The human mind is predisposed to look for patterns and meanings. That’s one of the features that has turned us into what we now are. We see meaning in randomness – as the Rorschach ink blots have taught us. We find it reassuring to have meanings, and we have a collective obsession with the idea that patterns can be interpreted to give us some control over the future. Be that patterns in currency markets, education outcomes, political policies or the flight of cranes. We really don’t want to believe that the world is a random place that has nothing to say to us. However, in our desire to impose a meaning, I wonder if we miss the subtle things that might be actually there. A lack of meaning would sometimes do a lot more to comfortably explain life, and even more critically, death, than this desire to interpret.


Crane song

Coming back to the boat today, I saw four cranes in flight and heard them call out. This was a moment of awe and wonder for me, leaving me tearful and gasping. Cranes were driven to extinction in the UK, and these four are part of a reintroduction program. They are the first wild cranes I’ve ever seen, and there’s every reason to think they won’t be the last.

Sometimes, when humans mess up, it is possible to restore the balance.

Go back a handful of years and I was involved with a ritual honouring the lost creatures of the landscape. At that point as far as we knew, the cranes and the wild boar had gone. But there are boar in the Forest of Dean, and there are cranes on the Somerset levels, and sometimes, on the Severn.

We won’t see the aurochs again though – giant, hairy cows who used to roam our forests. The last one died in Poland in I think the 1600s. (Dates are not a strongpoint with me.) They are gone, entirely and forever, available only in imagination. They haunt me, and I feel their absence in ways I cannot begin to explain.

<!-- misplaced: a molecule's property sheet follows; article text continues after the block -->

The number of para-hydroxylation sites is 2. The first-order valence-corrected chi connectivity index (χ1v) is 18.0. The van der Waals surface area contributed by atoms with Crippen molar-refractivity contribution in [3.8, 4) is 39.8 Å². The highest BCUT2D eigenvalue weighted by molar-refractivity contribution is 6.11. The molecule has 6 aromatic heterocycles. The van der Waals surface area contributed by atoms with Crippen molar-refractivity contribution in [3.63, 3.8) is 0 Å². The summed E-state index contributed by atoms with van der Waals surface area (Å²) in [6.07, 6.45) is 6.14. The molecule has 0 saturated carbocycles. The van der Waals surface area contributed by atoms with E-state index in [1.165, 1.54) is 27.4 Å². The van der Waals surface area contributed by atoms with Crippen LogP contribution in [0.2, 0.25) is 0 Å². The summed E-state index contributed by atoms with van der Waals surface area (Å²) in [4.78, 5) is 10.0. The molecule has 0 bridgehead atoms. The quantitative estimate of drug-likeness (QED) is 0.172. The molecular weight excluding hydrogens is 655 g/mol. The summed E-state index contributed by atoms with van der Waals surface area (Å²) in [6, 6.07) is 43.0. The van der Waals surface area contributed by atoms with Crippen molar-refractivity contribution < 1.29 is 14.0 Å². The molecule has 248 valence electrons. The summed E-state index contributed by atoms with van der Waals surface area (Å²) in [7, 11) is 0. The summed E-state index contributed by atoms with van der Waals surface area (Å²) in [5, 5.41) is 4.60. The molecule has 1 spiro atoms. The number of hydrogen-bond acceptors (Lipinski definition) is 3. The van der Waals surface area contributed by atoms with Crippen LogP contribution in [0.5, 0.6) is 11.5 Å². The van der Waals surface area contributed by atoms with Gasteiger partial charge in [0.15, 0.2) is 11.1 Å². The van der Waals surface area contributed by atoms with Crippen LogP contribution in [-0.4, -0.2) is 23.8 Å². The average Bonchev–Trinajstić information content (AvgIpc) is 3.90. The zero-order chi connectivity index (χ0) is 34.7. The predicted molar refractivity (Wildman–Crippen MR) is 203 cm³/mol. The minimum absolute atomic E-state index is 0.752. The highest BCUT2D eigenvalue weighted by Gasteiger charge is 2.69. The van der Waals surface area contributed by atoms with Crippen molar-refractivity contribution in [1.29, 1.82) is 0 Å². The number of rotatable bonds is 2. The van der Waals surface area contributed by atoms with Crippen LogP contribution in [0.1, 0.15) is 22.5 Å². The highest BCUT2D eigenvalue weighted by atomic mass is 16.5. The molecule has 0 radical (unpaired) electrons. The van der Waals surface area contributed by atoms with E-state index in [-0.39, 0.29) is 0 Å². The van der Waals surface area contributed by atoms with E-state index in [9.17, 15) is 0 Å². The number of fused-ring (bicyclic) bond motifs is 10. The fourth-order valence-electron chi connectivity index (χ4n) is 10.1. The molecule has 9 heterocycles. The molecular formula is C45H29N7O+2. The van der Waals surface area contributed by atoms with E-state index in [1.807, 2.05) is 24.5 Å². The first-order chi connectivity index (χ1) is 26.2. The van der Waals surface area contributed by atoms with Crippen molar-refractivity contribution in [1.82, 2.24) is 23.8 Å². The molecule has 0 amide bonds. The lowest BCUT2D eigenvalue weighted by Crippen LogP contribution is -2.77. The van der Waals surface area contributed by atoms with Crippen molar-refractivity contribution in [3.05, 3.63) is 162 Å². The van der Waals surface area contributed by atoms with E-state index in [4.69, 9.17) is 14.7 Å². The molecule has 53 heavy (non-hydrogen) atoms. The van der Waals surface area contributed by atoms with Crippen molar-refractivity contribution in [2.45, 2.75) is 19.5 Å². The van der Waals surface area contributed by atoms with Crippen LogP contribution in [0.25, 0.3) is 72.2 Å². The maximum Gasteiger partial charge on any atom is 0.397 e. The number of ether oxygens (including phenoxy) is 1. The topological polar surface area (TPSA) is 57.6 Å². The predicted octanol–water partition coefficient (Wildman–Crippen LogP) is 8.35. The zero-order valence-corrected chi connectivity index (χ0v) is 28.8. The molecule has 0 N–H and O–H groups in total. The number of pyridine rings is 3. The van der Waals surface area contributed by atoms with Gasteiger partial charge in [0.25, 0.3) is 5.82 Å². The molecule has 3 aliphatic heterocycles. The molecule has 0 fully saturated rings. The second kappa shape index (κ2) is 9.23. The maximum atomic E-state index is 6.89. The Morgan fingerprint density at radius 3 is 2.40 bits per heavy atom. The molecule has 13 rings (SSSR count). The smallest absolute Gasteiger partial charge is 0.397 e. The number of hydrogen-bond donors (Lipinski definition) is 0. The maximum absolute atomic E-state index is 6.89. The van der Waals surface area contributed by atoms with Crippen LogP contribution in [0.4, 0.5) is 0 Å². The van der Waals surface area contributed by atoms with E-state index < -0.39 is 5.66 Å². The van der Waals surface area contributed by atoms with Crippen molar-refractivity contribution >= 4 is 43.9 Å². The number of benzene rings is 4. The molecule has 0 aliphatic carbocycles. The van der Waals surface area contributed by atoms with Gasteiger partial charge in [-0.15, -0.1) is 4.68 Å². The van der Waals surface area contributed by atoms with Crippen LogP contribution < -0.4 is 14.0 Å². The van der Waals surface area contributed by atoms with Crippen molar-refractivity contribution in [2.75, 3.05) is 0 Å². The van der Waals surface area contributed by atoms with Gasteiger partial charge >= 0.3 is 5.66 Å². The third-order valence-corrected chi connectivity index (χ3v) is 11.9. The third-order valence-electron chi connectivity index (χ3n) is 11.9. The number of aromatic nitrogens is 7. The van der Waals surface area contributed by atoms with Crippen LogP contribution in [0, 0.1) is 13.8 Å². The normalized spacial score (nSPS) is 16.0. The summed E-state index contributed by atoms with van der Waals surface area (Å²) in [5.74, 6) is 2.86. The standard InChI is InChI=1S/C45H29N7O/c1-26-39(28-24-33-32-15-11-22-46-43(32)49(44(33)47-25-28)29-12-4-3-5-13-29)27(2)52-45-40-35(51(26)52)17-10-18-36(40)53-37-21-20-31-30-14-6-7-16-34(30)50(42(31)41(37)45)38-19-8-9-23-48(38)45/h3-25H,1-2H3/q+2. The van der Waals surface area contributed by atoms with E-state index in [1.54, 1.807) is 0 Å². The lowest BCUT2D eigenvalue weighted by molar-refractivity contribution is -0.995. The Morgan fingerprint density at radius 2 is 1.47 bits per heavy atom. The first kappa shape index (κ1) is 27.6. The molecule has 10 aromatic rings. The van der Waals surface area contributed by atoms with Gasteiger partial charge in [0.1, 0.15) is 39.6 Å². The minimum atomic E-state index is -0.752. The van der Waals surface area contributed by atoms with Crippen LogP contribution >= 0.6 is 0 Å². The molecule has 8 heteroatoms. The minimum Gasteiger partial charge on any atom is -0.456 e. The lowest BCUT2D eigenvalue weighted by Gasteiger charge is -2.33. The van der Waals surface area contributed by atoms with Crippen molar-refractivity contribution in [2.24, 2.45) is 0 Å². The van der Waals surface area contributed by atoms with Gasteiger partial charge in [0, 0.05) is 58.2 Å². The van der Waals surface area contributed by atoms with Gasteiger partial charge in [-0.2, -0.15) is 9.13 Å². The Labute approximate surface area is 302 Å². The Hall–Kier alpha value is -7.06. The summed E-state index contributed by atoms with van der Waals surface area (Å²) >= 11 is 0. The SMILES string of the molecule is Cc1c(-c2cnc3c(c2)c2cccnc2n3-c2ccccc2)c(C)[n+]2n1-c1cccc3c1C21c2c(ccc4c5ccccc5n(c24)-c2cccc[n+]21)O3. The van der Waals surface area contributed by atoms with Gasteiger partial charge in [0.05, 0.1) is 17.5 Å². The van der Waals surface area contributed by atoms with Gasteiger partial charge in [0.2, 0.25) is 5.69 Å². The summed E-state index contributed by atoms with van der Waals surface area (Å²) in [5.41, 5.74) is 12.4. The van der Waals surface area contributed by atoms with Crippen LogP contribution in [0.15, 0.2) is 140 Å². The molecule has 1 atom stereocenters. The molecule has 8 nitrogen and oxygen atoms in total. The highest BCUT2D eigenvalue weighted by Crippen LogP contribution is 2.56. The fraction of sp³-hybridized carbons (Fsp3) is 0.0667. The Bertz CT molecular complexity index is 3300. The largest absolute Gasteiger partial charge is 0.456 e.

Not so many days ago my son and I were talking about symbiotic relationships and co-evolution. He’s doing seed dispersal at school, which prompted it. There are trees that depended on their seeds going through the dodo’s digestive system to get germination started. Without the dodo, the trees do not reproduce, and eventually, they will be gone. I suppose we might hang on to them by grafting; apple species after all depend on this method, your natural apple does not produce the kinds of apples you get in supermarkets. They all come from grafts. But the tree would depend on us, and have little scope for genetic variance. I have no idea what will happen on that score.

In all aspects of life, there are awful mistakes we get to come back from, and ones that, like the dodo and the auroch, are forever. It’s not always obvious until it’s far too late to do anything. The longer we spend refusing to recognise mistakes, refusing to admit we’re messing up, the worse it gets. We nearly lost our otters here in the UK out of blind refusal, for years, to admit that our water systems were being poisoned. We nearly lost our red kites.

This is as true in any aspect of our lives as it is on the ecological front. Sometimes there are no second chances. We’d be a lot better off trying harder not to mess up that badly in the first place. The people who hunted the dodo to death would never have guessed they were also killing a tree. We do not know what else will fall when we mess up fragile eco systems, or human structures, or relationships, or anything else.

Today there were cranes. Today there was something like a second chance, a reprieve, a reason for hope. But there will be no aurochs.